As mentioned, Manhattan Atmospheres looks at a particular time in New York City's recent history, a time that coincides with crises that led to the urban environment's deterioration. Graffiti-covered subway cars and burning buildings in the Bronx are the cliche images of New York's problems in the 1970s, and Gissen's four case studies – the Washington Bridge Extension Project, corporate atria like the Ford Foundation, the Metropolitan Museum of Art's Temple of Dendur Room, and trading floors in buildings like the World Financial Center in Battery Park City – are constructions that are positioned relative to the larger environmental degradation in the city. The spaces Gissen thoroughly and most fascinatingly examines are seen as cleaner alternatives to the outside environment, each in a different way. The Dendur Room, for example, offers a controlled environment for a temple from a much different climate, while the trading floors must contend with the heat created by people as well as computers, the latter enabling the speedy transactions that have created 21st century New York City to a large degree.
The word and concept that pervades Gissen's book is "socionatural," which is the social construction of nature. The Ford Foundation is the most overt example of such a construction from the quartet, since it involves the transplantation of tropical plants into the year-round warm environment of the 12-story-high space, in effect creating a pleasing space for the people working adjacent to the atrium, a corporate benefit that is also open to the public. But each space in Gissen's analysis – part architectural history, part critical geography – constructs nature in some manner; or more accurately filters out the city's contaminants outside of their buildings to make the city an amenable host to certain functions. The architect is an important part of these creations, but so is the mechanical engineer, the landscape architect, the client, and the city itself.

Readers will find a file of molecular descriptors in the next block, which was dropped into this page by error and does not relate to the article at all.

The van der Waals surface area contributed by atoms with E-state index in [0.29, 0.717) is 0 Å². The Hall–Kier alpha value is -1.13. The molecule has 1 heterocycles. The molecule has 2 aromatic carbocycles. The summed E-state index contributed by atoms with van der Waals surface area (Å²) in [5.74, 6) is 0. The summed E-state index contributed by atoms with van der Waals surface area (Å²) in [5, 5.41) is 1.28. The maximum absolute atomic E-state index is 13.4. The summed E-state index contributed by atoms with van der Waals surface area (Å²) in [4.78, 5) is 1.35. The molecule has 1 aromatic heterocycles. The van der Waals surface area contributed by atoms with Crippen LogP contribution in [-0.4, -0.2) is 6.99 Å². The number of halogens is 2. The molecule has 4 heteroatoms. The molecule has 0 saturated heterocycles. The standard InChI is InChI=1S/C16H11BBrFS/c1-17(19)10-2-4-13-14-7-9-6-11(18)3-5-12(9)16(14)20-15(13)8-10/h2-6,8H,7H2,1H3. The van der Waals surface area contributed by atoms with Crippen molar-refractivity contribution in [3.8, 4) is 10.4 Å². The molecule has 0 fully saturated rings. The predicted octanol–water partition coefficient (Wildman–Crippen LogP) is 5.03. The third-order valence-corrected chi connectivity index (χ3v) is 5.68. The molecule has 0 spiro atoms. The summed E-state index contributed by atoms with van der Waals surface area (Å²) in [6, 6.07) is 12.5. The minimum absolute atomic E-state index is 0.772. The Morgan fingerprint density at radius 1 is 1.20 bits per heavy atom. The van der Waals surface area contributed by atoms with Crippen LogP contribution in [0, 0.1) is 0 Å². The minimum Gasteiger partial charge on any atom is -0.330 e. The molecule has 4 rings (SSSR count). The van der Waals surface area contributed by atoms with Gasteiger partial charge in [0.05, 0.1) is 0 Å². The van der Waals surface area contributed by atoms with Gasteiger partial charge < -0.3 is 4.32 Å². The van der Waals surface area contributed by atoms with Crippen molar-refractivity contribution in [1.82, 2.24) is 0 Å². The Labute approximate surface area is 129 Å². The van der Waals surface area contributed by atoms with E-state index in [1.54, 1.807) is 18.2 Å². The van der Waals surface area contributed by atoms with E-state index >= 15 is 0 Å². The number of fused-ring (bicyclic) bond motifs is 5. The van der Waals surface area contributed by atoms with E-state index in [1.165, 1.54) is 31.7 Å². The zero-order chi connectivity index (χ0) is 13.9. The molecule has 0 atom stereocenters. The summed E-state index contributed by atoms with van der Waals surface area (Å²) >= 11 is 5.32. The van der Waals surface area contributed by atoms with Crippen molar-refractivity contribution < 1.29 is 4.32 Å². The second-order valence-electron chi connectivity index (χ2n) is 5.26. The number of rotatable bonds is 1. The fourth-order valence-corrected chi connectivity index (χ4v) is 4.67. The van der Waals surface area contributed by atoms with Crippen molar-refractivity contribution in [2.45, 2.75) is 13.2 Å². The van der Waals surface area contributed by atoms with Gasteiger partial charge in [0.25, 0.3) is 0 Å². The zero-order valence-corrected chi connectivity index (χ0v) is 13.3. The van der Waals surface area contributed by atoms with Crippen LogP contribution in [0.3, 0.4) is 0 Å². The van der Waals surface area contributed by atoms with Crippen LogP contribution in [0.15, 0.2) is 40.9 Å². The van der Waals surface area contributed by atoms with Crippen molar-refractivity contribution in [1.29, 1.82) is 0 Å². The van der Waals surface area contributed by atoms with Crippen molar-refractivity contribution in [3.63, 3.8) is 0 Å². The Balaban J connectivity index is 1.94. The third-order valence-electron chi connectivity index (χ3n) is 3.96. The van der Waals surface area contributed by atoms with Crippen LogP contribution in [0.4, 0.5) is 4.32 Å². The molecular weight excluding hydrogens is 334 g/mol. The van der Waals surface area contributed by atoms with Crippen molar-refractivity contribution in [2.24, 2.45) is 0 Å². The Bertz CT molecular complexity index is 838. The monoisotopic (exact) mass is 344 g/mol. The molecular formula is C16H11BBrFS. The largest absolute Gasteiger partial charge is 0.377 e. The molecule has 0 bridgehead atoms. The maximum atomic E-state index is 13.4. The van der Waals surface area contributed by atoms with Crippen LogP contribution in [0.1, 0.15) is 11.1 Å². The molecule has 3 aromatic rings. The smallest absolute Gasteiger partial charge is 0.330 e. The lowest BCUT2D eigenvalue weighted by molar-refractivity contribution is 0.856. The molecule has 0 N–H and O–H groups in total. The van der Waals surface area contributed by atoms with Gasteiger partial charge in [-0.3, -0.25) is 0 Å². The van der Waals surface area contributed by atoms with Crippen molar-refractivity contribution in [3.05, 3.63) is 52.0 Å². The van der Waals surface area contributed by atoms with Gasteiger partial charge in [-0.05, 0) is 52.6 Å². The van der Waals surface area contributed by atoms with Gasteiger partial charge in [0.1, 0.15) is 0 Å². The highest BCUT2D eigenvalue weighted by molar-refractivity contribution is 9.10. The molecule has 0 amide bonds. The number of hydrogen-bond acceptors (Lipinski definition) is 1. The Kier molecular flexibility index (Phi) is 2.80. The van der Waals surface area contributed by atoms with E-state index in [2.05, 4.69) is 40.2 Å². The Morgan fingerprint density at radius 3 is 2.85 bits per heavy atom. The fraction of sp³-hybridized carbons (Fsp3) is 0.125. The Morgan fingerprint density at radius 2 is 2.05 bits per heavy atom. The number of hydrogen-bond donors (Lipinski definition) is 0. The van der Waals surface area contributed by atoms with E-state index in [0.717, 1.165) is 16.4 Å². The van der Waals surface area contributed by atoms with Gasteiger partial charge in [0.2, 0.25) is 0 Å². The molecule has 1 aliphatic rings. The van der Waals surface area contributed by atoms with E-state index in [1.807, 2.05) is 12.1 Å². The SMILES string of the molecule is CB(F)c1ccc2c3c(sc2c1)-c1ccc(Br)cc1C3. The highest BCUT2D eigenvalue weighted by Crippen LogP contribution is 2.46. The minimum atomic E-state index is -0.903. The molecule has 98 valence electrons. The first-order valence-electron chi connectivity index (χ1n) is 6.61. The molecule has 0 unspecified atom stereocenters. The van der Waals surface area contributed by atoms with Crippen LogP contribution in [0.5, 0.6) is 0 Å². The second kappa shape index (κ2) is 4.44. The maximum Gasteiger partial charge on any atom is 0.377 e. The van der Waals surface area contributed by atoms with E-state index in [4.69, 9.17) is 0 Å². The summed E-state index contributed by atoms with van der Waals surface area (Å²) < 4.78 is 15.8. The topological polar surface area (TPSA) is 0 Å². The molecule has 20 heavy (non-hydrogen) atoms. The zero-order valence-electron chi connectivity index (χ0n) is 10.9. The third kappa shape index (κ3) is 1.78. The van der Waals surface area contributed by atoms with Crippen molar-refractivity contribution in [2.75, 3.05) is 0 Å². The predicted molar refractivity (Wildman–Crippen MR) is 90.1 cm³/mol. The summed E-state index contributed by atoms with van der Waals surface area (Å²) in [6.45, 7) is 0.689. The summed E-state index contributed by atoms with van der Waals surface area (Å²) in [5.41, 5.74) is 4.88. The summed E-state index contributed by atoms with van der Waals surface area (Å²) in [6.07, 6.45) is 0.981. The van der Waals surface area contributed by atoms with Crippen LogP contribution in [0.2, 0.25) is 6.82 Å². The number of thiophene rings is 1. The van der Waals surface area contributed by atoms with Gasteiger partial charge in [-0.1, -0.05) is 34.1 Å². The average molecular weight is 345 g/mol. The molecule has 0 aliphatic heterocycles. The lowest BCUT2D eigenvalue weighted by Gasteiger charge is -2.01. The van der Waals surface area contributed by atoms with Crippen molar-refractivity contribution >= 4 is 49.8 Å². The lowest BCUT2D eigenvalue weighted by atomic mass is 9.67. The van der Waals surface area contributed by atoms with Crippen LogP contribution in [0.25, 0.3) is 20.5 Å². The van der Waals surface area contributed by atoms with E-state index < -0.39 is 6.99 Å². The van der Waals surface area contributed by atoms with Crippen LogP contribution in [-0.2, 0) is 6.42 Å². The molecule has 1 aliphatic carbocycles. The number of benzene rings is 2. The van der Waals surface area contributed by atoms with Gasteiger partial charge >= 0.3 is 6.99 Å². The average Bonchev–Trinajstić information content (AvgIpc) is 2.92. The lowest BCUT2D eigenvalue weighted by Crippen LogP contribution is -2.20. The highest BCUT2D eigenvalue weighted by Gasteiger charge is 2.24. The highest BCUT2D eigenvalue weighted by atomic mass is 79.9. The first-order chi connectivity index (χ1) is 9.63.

What Gissen's analysis means for New York and other cities today and in the future is a matter of interpretation. One could venture to the extreme position that Lally might take; that formerly enclosed environments could merge with the city through barriers created by energy fields. Or perhaps the grooming of the city's spaces through pedestrianization and developer-friendly parks like the High Line have succeeded the internal environments in the city's continued evolution as a place created by and for those with money. Yet Gissen is more optimistic, envisioning that socionatural environments can be part of creating a city that is desired. If this is the case, these two books are then a call for architects to take an active role in a broader definition of design – environmental – if they want to be a major part of how cities are shaped, rather than just powerless progenitors of form.